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Why those with complex estates may require a pet trust

On Behalf of | Sep 6, 2022 | Estate Planning

You may have diversified your personal holdings to protect yourself and your family members against any economic changes. However, the more complex your holdings are, the more likely it is for your family members to fight over some of your assets after you die.

The property you pass on to your loved ones and charitable organizations after your death can be a major source of conflict among the people that you love. Their desire to receive a large inheritance may push them to do things that they usually would not.

The problem with leaving assets to a pet

Those expecting to receive a large inheritance may begrudge anyone and anything that diminishes what they view as their rightful inheritance. Your companion animal could be in a risky position after your death if you don’t plan carefully. While your children or other loved ones may treat your pet kindly now, they may come to resent it if you pass it to them as a responsibility after your death.

If you set aside some of your estate for the care of the animal, the wrong people may offer to take your pet, motivated by the resources and not by what would be best for the animal. Loved ones could also challenge your wishes, as animals usually don’t have the right to own property. A pet trust helps protect companion animals from misconduct and removes the incentive to mistreat or euthanize a pet.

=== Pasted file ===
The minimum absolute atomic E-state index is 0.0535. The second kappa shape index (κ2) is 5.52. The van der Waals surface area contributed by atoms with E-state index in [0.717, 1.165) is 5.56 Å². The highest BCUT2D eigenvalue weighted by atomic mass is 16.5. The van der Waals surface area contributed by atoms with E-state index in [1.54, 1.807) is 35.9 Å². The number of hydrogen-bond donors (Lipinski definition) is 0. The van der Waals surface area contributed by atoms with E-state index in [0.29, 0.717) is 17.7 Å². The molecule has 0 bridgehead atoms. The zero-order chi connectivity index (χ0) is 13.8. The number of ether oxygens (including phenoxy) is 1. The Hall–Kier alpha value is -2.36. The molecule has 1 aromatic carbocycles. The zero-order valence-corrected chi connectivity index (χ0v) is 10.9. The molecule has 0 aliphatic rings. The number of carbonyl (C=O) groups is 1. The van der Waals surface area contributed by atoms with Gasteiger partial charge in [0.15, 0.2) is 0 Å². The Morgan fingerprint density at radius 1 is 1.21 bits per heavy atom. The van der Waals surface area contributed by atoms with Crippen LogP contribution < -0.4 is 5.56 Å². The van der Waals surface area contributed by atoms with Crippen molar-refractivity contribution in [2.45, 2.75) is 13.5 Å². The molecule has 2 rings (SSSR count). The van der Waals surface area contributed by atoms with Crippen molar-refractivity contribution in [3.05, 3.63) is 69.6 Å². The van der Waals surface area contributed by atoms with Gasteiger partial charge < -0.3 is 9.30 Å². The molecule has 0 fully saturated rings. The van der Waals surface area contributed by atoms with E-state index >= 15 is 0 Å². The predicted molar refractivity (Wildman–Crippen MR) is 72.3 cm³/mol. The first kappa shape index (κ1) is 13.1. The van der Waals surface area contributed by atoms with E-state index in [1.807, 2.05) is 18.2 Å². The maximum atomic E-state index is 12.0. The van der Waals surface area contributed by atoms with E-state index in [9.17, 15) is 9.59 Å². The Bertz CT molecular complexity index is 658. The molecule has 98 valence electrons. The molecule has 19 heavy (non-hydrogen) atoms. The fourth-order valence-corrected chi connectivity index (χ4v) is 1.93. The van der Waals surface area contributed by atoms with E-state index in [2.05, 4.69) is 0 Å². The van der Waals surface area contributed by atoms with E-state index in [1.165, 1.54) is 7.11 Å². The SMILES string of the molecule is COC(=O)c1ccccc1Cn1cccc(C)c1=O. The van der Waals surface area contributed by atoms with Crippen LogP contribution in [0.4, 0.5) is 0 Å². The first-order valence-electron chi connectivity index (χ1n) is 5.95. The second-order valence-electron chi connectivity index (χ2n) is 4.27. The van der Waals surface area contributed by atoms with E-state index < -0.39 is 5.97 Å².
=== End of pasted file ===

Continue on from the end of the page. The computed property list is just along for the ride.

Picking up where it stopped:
How a pet trust helps

You have total control over the care the animal receives through a pet trust. For example, you can name a veterinarian to provide care and even provide instructions regarding the kind of food and exercise the animal requires.

The caregiver can receive compensation for their labor and for costs, and a trustee can help ensure that the person caring for the animal does not mistreat the pet or misuse the resources set aside for the animal’s care. The person who creates the trust can even designate a specific benefit beneficiary for any remaining assets in the trust after the pet dies of natural causes or the trustee approves euthanasia for serious quality of life or health issues.

Your pets depend on you for everything, from housing to knowing what kind of veterinary care they require. Taking the time to add protection for your companion animal into your estate plan will reward them for the years of loving support they have given you.